The following is a contributed article by Stephanie Eyocko, the Department of Energy Solar Fellow at the Maryland Public Service Commission. The opinions expressed herein are solely those of Ms. Eyocko. They should not be attributed to their employer.
The rolling outages that plunged millions of Texans into darkness are raising big questions about how to protect the grid — and how to pay for it.
The outages occurred despite the structure of Texas power markets, which financially incentivize generation owners to stay online during grid stress, and ample early warning for grid operators. In 2011, a similar freeze took almost 200 power plants offline, sparking a review from the North American Electric Reliability Corporation, which blamed "failure to properly prepare or 'winterize' the generation facilities for cold temperatures."
This is not just about Texas. The Midcontinent Independent System Operator (MISO) asked several utilities to administer rolling blackouts to prevent a more extensive, prolonged power outage that could have severely affected the reliability of the power grid. The Southwest Power Pool (SPP) fell 641 MW short of the 43,661 MW of power required to meet their electricity peak — causing its first rolling blackouts in its history.
The southern deep freeze is just the latest climate change related event to roil the U.S. economy. The past decade, the United States has experienced at least one hundred and thirty four climate change related events with twenty-three causing rolling blackouts. We know that climate change is bringing not just overall warming, but also more extreme temperatures at both ends and without enhanced planning, events like these will become even more common, and the human and economic costs even higher.
Utilities are not on track. Many still calculate climate risks with the idea that the worst effects are still decades in the future, not on their doorstep today. Pacific Gas & Electric, for example, estimates the cost of wildfire mitigation at $11.7 billion but places the timeframe at 10-25 years, though California has been experiencing ravaging wildfires for over a decade. Xcel Energy places an unknown timeline for "changes in precipitation," risk, though it plans to shut down a coal-fired power plant down for concern of water scarcity.
A key reason utilities don't plan better is cost. In the regulatory world, we know when a utility plans for a scenario, it has to pay for it — charging its customers for the upgrades needed to keep power reliable.
For decades, many utilities across the country put off that maintenance, leaving a grid that's already teetering as climate change boosts severe weather risks. Seventy percent of the grid's transmission lines and power transformers are over 25 years old, 60% of circuit breakers are thirty years or older, seventy percent of transmission lines are 25 years or older, and the average age of power plants is 29 years old. In PG&E's case, the transmission line that sparked the deadly Camp Fire was 97 years old.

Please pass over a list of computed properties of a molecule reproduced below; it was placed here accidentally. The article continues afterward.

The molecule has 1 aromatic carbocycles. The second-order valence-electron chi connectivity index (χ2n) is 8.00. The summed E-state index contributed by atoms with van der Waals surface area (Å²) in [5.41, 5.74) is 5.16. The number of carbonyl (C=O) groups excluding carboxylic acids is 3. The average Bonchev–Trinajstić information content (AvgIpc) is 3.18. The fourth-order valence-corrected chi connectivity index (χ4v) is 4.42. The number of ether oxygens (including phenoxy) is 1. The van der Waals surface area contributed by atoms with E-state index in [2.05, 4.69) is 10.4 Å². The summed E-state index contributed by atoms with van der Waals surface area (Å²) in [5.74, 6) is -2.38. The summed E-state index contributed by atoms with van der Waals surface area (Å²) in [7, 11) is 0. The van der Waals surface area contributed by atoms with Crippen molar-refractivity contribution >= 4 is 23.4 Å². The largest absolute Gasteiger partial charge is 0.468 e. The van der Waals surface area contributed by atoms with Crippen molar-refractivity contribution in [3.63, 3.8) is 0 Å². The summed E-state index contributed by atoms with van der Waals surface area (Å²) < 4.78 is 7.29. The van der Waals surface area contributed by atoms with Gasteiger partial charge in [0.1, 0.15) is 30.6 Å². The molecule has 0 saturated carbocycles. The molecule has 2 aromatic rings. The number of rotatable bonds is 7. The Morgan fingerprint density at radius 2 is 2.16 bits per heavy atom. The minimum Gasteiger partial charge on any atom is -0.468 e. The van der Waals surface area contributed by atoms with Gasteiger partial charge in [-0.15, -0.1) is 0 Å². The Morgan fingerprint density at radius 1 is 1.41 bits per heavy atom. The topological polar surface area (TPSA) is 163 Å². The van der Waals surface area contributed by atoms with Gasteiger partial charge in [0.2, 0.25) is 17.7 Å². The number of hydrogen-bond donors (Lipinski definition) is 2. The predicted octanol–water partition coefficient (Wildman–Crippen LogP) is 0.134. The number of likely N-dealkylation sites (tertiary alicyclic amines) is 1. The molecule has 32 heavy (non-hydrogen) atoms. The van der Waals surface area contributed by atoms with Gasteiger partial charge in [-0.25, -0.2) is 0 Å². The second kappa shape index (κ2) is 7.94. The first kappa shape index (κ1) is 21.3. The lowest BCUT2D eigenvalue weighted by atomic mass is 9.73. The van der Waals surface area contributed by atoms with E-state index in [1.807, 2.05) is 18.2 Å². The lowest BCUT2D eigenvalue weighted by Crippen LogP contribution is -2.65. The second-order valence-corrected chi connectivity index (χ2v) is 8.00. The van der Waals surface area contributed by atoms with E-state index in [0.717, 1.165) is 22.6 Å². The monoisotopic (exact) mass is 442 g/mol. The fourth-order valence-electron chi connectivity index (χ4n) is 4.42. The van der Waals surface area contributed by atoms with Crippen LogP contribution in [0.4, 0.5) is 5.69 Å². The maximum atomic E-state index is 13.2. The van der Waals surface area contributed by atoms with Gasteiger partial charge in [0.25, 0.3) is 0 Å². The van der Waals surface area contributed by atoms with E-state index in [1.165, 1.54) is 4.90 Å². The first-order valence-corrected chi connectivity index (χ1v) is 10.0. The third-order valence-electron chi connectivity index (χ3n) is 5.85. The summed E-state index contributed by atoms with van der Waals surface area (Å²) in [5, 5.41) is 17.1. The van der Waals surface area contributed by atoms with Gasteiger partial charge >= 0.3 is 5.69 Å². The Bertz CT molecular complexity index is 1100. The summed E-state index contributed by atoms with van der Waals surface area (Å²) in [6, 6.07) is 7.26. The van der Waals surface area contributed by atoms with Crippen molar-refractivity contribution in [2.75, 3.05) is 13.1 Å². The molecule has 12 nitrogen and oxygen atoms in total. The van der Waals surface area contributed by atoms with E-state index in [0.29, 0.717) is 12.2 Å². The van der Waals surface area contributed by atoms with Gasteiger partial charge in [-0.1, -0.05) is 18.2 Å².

Upgrading the U.S. power grid to handle these threats is a gargantuan project on its own. But it's only half the equation for the utility sector. As they harden the grid, utilities must also "green" it — replacing the brunt of its generation fleet with low- or zero-carbon sources.
That in itself is a massive task. To hit President Joe Biden's goal of a carbon-free electricity sector in 2035, the U.S. would need to increase its annual deployment of clean energy technology by more than six times the historic rates.
Typically, utilities would charge their customers for the costs of these upgrades, spreading them out over decades to limit the short term hike in bills. But utility consumers aren't ready to shoulder the burden of these dual transformations.
Already, nearly one-third of U.S. households reported facing a challenge in paying energy bills or sustaining adequate heating and cooling in their home in 2015. Two-thirds of low-income households experience high energy burdens, meaning more than 6% of household income is spent on utility bills — while 13% of households have a "severe" energy burden, where more than 10% of income is spent on utilities. These inequalities are exacerbated by other inequalities such as high poverty rates and poor housing.
Federal funding is what's needed to harden the grid as we green it. Just as it did during the electrification programs of the New Deal, the federal government can finance a national infrastructure upgrade program that will weatherize the grid and help utilities upgrade it for the switch to renewable energy.
The program need not be a federal takeover of the power system. Congress could appropriate funds for the Department of Energy to provide technical and financial assistance to states and utilities looking to upgrade their grids. Building new power lines and upgrading distribution systems could be part of work programs for those who have lost their jobs in the fossil fuel economy. And those programs could be funded in part by carbon taxes or other fees on polluters, or tariffs on high-carbon imports from other countries.
While the policy options are numerous, one thing is clear. U.S. electricity consumers cannot shoulder the cost of the dual transformation to a green, hardened grid alone. The federal government must step in with funding to assist this transition, or we can expect many more nights without power in the world's richest nation.